If Oliver Stone produced a video game, it might resemble Richard T. Celenza’s “Insanity,” an ambitious, paranoid freak-out of a movie. Is it the LSD trip of some acid-ingesting gamer? Is it the sci-fi action fan’s answer to “Memento?” Is it a tough-talking gangster variation on “Minority Report?” A companion piece to that other Windy City whodunit, “The Fugitive”? One could argue for any of these comparisons, or for all of them – “Insanity” is packed to its cold, nasty gills with ideas and invention.
Is there another indie flick around that frames its credits in front of what looks like a YMCA promotional clip shot through a kaleidoscope? We watch Chicago crime-fighter Guy Shelby (Guy Petruzzelli) sprinting on a treadmill and beefing up on weights as he prepares to punt underworld rump. Meanwhile, any movie that begins with the threat, “We’re gonna push your elbows up your ass and saw your cock off,” certainly gets points for chutzpah.
And this is before Celenza tosses in a black-garbed hit man in night vision goggles (who bears an unsettling resemblance to the Sand People of “Star Wars”), a squad of elite urban assassins who casually gun down two robbers interrupting their boss’ boardroom speech, and a newfangled forensic invention that allows law enforcement officials to study the final, cortex-bound memories of the dead.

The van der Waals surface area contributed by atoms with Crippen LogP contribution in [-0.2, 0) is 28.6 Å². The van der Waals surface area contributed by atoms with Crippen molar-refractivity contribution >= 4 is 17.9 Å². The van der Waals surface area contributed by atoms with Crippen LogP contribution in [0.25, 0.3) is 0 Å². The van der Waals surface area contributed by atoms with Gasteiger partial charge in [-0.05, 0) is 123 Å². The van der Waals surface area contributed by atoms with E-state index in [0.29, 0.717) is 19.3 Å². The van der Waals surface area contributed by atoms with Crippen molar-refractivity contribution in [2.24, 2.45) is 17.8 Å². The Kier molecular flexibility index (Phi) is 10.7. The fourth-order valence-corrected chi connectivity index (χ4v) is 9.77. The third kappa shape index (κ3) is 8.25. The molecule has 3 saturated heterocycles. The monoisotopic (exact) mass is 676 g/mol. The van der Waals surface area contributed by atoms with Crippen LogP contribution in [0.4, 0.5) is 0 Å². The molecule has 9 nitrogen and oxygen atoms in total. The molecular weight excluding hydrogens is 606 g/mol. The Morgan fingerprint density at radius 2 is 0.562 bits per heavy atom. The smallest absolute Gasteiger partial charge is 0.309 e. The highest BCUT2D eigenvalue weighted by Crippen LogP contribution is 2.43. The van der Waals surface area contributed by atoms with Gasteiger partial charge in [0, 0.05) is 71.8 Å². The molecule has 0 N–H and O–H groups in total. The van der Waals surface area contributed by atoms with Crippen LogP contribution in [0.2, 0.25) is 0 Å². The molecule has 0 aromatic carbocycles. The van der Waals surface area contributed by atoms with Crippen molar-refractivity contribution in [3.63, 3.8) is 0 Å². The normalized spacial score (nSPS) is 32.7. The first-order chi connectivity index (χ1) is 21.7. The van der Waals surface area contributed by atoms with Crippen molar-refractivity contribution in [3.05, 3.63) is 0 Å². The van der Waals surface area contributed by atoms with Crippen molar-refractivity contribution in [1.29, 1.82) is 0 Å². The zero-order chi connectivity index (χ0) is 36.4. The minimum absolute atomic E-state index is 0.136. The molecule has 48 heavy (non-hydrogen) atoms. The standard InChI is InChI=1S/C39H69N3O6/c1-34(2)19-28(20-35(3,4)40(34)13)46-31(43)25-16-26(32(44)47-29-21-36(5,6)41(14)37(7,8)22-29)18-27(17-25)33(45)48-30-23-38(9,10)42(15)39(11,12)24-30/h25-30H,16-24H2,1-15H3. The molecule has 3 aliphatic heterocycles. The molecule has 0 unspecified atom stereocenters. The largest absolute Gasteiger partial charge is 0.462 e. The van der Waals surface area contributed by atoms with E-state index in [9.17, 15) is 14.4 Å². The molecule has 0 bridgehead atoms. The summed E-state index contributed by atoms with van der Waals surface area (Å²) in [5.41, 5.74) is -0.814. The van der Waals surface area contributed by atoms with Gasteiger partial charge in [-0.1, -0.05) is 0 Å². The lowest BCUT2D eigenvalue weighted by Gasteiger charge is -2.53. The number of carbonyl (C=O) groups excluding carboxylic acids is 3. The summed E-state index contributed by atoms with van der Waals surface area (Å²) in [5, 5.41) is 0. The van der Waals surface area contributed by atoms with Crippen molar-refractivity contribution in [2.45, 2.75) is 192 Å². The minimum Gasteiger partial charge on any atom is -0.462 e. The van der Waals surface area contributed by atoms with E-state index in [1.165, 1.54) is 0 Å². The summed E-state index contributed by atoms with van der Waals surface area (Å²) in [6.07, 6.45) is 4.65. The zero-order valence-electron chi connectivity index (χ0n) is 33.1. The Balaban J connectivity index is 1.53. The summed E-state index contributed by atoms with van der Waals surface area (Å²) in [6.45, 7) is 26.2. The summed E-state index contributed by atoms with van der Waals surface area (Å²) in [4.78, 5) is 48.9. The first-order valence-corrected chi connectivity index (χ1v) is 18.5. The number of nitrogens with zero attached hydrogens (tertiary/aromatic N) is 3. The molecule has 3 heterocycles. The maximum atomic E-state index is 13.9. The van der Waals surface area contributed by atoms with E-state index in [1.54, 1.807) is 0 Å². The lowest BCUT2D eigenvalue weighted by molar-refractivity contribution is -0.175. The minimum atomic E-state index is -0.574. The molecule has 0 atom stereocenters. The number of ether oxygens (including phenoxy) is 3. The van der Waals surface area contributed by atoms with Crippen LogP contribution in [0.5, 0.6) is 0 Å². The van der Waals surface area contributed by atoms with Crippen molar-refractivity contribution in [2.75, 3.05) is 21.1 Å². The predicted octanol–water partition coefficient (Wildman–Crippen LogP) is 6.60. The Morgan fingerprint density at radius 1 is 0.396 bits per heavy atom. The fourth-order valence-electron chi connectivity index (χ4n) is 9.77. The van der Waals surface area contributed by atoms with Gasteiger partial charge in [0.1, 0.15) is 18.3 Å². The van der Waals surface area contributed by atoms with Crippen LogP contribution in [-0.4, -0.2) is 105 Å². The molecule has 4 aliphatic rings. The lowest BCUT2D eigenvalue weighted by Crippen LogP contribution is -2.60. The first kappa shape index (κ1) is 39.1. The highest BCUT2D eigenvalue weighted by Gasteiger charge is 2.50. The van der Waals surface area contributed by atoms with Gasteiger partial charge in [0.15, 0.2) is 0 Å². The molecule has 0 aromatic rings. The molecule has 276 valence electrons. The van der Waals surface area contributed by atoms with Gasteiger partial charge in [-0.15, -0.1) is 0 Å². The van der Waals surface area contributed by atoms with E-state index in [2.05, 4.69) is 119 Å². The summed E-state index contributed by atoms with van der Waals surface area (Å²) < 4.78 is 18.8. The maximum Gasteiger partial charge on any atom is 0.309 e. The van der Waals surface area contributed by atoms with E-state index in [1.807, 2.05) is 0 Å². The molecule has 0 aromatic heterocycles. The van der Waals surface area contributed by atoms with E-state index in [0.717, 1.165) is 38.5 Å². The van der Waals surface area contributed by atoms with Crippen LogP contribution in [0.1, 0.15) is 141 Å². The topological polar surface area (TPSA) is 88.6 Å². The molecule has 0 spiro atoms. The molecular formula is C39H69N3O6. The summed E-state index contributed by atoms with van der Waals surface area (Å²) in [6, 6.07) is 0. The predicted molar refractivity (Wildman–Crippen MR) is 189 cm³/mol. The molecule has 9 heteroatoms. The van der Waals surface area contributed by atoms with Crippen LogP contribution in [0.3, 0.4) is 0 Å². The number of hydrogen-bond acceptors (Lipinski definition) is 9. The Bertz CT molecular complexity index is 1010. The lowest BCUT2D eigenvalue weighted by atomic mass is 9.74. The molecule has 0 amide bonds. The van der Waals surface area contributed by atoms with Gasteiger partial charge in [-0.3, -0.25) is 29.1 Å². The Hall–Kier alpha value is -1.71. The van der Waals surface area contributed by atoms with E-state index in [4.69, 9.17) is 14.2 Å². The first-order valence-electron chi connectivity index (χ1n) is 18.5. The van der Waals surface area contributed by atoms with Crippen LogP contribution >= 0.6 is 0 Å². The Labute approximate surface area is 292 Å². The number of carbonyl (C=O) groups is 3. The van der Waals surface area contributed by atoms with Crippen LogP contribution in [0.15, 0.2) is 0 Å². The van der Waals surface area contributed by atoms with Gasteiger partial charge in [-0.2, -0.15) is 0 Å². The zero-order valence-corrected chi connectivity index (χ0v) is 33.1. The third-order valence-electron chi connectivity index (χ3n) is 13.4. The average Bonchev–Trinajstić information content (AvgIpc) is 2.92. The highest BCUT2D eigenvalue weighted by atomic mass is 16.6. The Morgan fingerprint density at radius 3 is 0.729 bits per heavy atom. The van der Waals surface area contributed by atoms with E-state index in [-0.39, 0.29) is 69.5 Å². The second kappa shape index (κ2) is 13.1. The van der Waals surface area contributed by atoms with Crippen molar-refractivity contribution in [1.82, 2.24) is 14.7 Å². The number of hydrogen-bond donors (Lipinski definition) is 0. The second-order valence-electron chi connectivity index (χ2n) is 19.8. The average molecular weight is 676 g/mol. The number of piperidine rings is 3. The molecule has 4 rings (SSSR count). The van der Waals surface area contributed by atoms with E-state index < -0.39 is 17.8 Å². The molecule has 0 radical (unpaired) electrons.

Shelby is the hero of “Insanity” – a cynical, embittered police detective (is there any other kind?) whose forensic pathologist father develops a revolutionary mind-reading machine. After dad and his team of criminology experts are rubbed out by a mysterious, untraceable killer, Shelby vows revenge. Meanwhile, viewers are left to untangle a web of warped connections involving two rival hit men, the covert birth of a female assassin’s baby, and a governor’s murder at the scene of a macabre cult gathering.
Sound complicated? You have no idea. View “Insanity” once, and beware the temptation of repeat viewings, to stitch together this patchwork quilt of uneven seams and odd-shaped pieces. Along the way, cinematography fans will relish Celenza’s colorful assault of camera tricks, including 360 degree “Matrix” loops, varying camera speeds, and bird’s eye/snail’s view perspectives. Clearly, this is a filmmaker with style to burn. And you’ve gotta love those tough-as-nails, neo-Tarantino lines like, “I’m gonna peel off your skin with the crusty edge of a rusty muffler.”
With its huge maze of characters, agencies, locations, and twists, “Insanity” ultimately takes on more material than it can coherently chew. But give Celenza kudos for aiming high with his enthusiastic, entertaining hybrid of the hardwired and the hard-boiled.